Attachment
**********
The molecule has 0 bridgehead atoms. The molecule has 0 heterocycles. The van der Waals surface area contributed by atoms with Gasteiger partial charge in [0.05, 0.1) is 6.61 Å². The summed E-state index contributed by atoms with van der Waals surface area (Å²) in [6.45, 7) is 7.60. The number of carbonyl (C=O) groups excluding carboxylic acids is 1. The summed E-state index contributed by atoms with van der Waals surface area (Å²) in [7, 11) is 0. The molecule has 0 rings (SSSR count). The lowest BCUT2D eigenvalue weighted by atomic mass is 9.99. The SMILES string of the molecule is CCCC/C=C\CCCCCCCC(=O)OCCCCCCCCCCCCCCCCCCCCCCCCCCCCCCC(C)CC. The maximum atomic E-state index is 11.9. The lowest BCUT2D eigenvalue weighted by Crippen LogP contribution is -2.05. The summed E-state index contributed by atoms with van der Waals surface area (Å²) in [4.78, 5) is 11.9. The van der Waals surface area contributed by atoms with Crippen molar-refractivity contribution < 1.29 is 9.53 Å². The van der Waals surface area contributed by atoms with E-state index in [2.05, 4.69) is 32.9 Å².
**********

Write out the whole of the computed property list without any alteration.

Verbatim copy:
The molecule has 0 bridgehead atoms. The molecule has 0 heterocycles. The van der Waals surface area contributed by atoms with Gasteiger partial charge in [0.05, 0.1) is 6.61 Å². The summed E-state index contributed by atoms with van der Waals surface area (Å²) in [6.45, 7) is 7.60. The number of carbonyl (C=O) groups excluding carboxylic acids is 1. The summed E-state index contributed by atoms with van der Waals surface area (Å²) in [7, 11) is 0. The molecule has 0 rings (SSSR count). The lowest BCUT2D eigenvalue weighted by atomic mass is 9.99. The SMILES string of the molecule is CCCC/C=C\CCCCCCCC(=O)OCCCCCCCCCCCCCCCCCCCCCCCCCCCCCCC(C)CC. The maximum atomic E-state index is 11.9. The lowest BCUT2D eigenvalue weighted by Crippen LogP contribution is -2.05. The summed E-state index contributed by atoms with van der Waals surface area (Å²) in [4.78, 5) is 11.9. The van der Waals surface area contributed by atoms with Crippen molar-refractivity contribution < 1.29 is 9.53 Å². The van der Waals surface area contributed by atoms with E-state index in [2.05, 4.69) is 32.9 Å².